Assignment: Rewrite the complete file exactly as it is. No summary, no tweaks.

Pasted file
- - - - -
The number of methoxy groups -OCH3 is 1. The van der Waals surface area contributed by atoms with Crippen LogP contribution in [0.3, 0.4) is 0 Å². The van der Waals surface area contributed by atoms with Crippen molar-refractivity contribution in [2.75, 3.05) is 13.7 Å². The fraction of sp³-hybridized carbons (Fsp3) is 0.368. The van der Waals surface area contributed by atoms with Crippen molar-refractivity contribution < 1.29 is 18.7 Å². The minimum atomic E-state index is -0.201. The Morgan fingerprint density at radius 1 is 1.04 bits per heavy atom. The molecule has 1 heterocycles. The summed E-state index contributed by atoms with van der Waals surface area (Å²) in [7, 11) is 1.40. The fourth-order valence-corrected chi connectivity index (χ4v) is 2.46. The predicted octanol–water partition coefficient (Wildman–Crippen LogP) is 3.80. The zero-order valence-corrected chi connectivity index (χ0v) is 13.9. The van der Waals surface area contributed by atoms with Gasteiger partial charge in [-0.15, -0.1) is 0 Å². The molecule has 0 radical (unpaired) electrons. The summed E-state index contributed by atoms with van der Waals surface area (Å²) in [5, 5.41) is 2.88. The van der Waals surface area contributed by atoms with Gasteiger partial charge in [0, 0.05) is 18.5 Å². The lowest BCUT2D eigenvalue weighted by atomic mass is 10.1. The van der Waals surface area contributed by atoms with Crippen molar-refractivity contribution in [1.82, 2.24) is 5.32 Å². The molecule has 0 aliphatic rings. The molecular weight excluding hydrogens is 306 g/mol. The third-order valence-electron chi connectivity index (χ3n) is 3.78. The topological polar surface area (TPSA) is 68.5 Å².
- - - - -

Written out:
The number of methoxy groups -OCH3 is 1. The van der Waals surface area contributed by atoms with Crippen LogP contribution in [0.3, 0.4) is 0 Å². The van der Waals surface area contributed by atoms with Crippen molar-refractivity contribution in [2.75, 3.05) is 13.7 Å². The fraction of sp³-hybridized carbons (Fsp3) is 0.368. The van der Waals surface area contributed by atoms with Crippen molar-refractivity contribution < 1.29 is 18.7 Å². The minimum atomic E-state index is -0.201. The Morgan fingerprint density at radius 1 is 1.04 bits per heavy atom. The molecule has 1 heterocycles. The summed E-state index contributed by atoms with van der Waals surface area (Å²) in [7, 11) is 1.40. The fourth-order valence-corrected chi connectivity index (χ4v) is 2.46. The predicted octanol–water partition coefficient (Wildman–Crippen LogP) is 3.80. The zero-order valence-corrected chi connectivity index (χ0v) is 13.9. The van der Waals surface area contributed by atoms with Gasteiger partial charge in [-0.15, -0.1) is 0 Å². The molecule has 0 radical (unpaired) electrons. The summed E-state index contributed by atoms with van der Waals surface area (Å²) in [5, 5.41) is 2.88. The van der Waals surface area contributed by atoms with Gasteiger partial charge in [0, 0.05) is 18.5 Å². The lowest BCUT2D eigenvalue weighted by atomic mass is 10.1. The van der Waals surface area contributed by atoms with Crippen molar-refractivity contribution in [1.82, 2.24) is 5.32 Å². The molecule has 0 aliphatic rings. The molecular weight excluding hydrogens is 306 g/mol. The third-order valence-electron chi connectivity index (χ3n) is 3.78. The topological polar surface area (TPSA) is 68.5 Å².